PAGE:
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Silke von Gemmingen


Experiment Tests How to Print 3D Parts in Space

Manufacture spacecraft components directly in orbit using generative manufacturing

Published: Wednesday, March 24, 2021 - 12:02

Spacecraft are developed on Earth, tested, fully assembled, and transported in one piece by a launch vehicle to their respective places of operation. Each component must be designed to withstand the high loads of the launch phase. In most cases, in addition to complex test procedures, this leads to oversized spacecraft components, even though they experience only a fraction of the stresses in orbit than they do during launch.

The maximum take-off mass required for transport with the launch vehicle and the payload thus cause high space-transport costs. At the same time, space in the rocket is restricted, which limits the design of the spacecraft from the outset. The search is on for processes that expand the possibilities of future space missions, save resources, and reduce costs.

One possible approach is to manufacture spacecraft components directly in orbit using generative manufacturing. Generative technologies enable efficient and agile production of components on site. The AIMIS-FYT team at Munich University of Applied Sciences is developing and researching an additive manufacturing process for this purpose, in which the production of structures takes place in zero gravity. The elements needed for space travel do not have to meet the high launch requirements, but can be tailored precisely to the mission requirements. The process is being researched on parabolic flights in zero gravity supported by a uEye CP industrial camera from IDS.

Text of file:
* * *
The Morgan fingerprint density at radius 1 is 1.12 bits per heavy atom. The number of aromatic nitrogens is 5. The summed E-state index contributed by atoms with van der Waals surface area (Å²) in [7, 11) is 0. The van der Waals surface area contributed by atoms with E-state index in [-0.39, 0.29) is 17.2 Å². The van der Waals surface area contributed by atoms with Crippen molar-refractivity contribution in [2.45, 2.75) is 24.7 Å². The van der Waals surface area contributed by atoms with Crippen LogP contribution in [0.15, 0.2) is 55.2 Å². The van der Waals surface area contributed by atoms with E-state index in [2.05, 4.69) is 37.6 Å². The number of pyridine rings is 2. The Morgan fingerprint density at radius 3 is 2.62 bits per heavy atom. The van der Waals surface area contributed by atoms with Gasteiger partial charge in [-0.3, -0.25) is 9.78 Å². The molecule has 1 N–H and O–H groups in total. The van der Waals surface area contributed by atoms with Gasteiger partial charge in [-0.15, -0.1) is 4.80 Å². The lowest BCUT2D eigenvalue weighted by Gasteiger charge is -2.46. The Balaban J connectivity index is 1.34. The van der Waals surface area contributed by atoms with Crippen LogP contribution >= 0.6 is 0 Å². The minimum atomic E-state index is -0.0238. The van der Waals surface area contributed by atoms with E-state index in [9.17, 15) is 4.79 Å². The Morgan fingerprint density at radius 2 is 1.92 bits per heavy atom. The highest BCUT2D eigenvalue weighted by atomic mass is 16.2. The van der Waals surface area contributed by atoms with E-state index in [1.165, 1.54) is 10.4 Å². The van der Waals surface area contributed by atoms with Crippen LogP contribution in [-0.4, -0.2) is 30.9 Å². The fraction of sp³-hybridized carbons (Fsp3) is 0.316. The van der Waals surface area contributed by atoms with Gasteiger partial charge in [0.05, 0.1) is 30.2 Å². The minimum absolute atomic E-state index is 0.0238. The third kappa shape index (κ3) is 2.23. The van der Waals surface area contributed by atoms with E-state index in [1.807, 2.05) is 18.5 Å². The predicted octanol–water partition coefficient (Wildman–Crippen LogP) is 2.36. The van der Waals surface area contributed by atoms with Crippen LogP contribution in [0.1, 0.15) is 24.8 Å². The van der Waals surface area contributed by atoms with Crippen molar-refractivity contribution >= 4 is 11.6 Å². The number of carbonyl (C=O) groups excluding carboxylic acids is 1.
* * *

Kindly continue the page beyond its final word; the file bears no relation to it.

For this additive manufacturing process, also called “in-situ manufacturing,” the team developed a 3D printer with an extruder through which a liquid photopolymer can be dispensed. The printer was then tested in parabolic zero-gravity flights.

“Our 3D printing process can directly print three-dimensional structures in space using a UV-curing adhesive or potting compound,” says Torben Schaefer, press officer of the AIMIS-FYT team, explaining the special feature of this technology. Instead of creating the components layer by layer, as is the case with conventional 3D printers, they are created directly by the three-dimensional movement of the print head. Through the application of UV light, the resin is freely extruded into space in zero gravity and hardens within a short time. In combination with weightlessness, this enables manufacturing without shape restrictions that normally exist due to gravity on Earth.

Typical shape limitations are, for example, long overhangs that are not possible on earth or can only be manufactured with elaborate support structures. In zero gravity, it is even possible to create components without a fixed anchor point, such as a pressure plate.